When it come to coffee, I take things rather seriously. I love my coffee. My java. My second love in life. Having given up diary for Lent, I was forced into shifting from my favourite Double Shot Skinny Latte from Vida, into a period of discovery where I had to develop a taste for black americanos and substitute milk. Then I was provided with one of the newest coffee machines on the block to test – the Nescafe Circolo with the Dolce Gusto pods.
To put my coffee drinking habits into perspective, I am a regular customer at various Vida’s in Johannesburg and Cape Town (and I am still rather annoyed that Umhlanga has yet to get a Vida) – so much so that as i walk in, the guys shout my order even before I get to the counter. A shout out to the guys at the following Vida’s: Greenside, Hyde Park, Rosebank, and Greenpoint. I have two Vida cards with an accumulative credit of around ZAR750. In addition to my love for Vida, I own three pod coffee machines – one lives at my desk in the office (CaffeLuxe that uses the Vida coffee pods), one in my bedroom (the Nespresso using the Nespresso selection) and the third in the Kitchen – that being my Lavazza baby that has served me so, so well.
So yes, I know my coffee, and know exactly how I like it, and when the Nescafe Circolo and Dolce Gusto pods arrived, I was rather excited to try yet another coffee brand, and had high expectations for a brand that has had more-or-less a firm grasp on the market. And yes, my expectations were met!
The Circolo is wonderful little automated coffee machine, with perhaps the most significant feature being the design of the machine itself. Designed by Delonghi, it reminds me of what a Star Trek portable replicator may look like – circular with a central place where your food, or in this case, your coffee would magically appear. The process for making your coffee is pretty simple. Turn on the machine and wait 15 to 20 seconds for the water to heat to the required temperature. Lift up the silver lever which gains you access to the tray in which you place your Dolce Gusto coffee pod. Slide the tray back in, secure it with the lever, select the amount of coffee you need through the wheel dial, and then press the red button. Out comes the coffee – rich and hot.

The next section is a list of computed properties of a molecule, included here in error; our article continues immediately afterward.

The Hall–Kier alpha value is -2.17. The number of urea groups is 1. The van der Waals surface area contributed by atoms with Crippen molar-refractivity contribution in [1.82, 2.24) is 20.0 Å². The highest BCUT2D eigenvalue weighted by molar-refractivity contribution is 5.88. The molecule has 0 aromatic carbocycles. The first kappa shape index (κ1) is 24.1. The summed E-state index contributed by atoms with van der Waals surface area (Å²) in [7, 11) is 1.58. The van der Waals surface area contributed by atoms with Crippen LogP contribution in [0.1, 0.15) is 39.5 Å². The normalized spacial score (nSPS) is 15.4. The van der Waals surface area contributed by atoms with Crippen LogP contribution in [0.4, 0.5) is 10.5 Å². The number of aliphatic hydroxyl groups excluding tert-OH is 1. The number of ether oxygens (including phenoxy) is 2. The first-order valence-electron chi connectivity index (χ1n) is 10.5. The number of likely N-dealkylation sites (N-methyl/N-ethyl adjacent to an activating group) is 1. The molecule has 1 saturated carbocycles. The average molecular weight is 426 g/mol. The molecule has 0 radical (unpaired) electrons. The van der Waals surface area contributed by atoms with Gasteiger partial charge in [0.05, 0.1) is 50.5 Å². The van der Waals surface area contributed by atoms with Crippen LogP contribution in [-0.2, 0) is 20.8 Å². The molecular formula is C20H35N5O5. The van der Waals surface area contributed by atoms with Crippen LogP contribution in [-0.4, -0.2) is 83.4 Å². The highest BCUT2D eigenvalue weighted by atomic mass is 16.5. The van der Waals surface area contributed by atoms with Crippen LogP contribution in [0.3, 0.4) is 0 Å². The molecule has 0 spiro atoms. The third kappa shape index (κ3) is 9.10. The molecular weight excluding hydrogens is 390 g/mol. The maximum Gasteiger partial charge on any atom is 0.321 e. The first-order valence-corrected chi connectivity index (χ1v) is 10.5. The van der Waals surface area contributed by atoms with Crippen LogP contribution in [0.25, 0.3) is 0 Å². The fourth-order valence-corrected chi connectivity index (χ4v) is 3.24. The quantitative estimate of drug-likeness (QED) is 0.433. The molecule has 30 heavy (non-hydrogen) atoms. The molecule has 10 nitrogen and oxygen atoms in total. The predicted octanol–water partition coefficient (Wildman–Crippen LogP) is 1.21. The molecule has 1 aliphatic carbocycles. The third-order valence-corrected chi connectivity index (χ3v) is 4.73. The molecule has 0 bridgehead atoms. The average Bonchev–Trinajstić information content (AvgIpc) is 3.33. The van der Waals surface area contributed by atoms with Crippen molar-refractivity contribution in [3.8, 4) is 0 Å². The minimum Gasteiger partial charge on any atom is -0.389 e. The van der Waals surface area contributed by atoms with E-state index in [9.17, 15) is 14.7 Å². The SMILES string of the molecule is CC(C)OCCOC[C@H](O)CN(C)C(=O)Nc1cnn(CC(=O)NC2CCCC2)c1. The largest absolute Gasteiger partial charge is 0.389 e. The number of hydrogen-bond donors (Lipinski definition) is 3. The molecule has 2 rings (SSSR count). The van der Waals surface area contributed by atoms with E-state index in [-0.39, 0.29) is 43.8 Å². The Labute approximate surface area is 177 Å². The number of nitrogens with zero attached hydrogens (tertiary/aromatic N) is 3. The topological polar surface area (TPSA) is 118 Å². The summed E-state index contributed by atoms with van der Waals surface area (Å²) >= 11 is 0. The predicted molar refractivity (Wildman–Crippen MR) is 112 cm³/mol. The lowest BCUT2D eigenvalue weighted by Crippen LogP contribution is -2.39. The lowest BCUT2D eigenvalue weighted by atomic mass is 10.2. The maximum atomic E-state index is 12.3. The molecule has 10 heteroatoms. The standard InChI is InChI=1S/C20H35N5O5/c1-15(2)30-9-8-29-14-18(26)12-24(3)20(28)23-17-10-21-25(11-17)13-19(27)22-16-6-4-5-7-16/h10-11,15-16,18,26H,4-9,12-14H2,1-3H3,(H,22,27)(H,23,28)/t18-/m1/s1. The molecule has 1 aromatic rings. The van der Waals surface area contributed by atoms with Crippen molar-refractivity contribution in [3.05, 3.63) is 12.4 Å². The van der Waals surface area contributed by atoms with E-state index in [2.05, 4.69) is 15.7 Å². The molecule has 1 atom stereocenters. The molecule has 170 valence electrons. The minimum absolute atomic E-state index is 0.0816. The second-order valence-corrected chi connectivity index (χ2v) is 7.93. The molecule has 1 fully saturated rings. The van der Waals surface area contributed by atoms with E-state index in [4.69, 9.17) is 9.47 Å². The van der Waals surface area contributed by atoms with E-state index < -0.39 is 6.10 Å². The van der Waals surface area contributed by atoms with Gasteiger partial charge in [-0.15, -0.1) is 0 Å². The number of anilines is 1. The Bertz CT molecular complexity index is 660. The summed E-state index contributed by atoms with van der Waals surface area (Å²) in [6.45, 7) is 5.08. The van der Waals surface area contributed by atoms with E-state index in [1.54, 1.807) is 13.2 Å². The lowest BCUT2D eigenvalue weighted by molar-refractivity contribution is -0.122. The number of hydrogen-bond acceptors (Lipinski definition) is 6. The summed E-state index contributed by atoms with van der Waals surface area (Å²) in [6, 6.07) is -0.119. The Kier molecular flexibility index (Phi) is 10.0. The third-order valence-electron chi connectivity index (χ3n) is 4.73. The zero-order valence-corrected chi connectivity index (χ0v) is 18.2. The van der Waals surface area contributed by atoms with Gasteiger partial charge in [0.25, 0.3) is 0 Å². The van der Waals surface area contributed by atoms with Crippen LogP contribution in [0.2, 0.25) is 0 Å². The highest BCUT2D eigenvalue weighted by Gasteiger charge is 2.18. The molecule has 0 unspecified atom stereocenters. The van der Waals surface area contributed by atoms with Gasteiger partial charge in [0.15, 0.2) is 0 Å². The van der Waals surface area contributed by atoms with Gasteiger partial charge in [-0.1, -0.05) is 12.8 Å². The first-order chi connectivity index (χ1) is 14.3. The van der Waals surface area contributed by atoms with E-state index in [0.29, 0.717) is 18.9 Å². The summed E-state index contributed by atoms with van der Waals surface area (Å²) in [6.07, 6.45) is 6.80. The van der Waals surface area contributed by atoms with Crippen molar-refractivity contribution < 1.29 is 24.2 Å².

In terms of ease of use, its pretty simple, however, possible the only thing that I wish the Circolo did that the Nespresso and Lavazza machines do, is collect the pods in a catch tray after use. The Circolo requires you to remove the pod from the tray and throw it way after each coffee – which can get pretty annoying if you have to make 3 to 4 coffees as a time.
The coffee is delicious, and possible has something to do with the pod system. The Dolce Gusto pods are considerably larger than the Nespresso and Lavazza pods; possibly to hold more coffee, get the pressure just right, and allow for the correct water flow through the coffee itself – factors that ultimately determine the final taste. I did feel a bit guilty with the amount of plastic I was using and throwing away each time I made a coffee – but I then remembered the hell I went through when I used one of the biodegradable pods in one of my other machines, which promptly disintegrated while still in the processing chamber. Also, it seems my sense of environmental responsibility it directly related to the amount of coffee I drink – so one offsets the other (at least in my reasoning).
All in all the Nescafe Dulco Gusto pods with the Circolo is a great coffee system. It produces a fantastically strong and smooth coffee, with multiple flavored pods, using a an award-winning industrially designed machine with futuristic overtones. Something more to consider is the cost of the machine and pods. The pods sell for around R79,95 for a box of 16 available through Makro and Pick ‘n Pay, while the Circolo can be bought from DionWired for ZAR2300.00.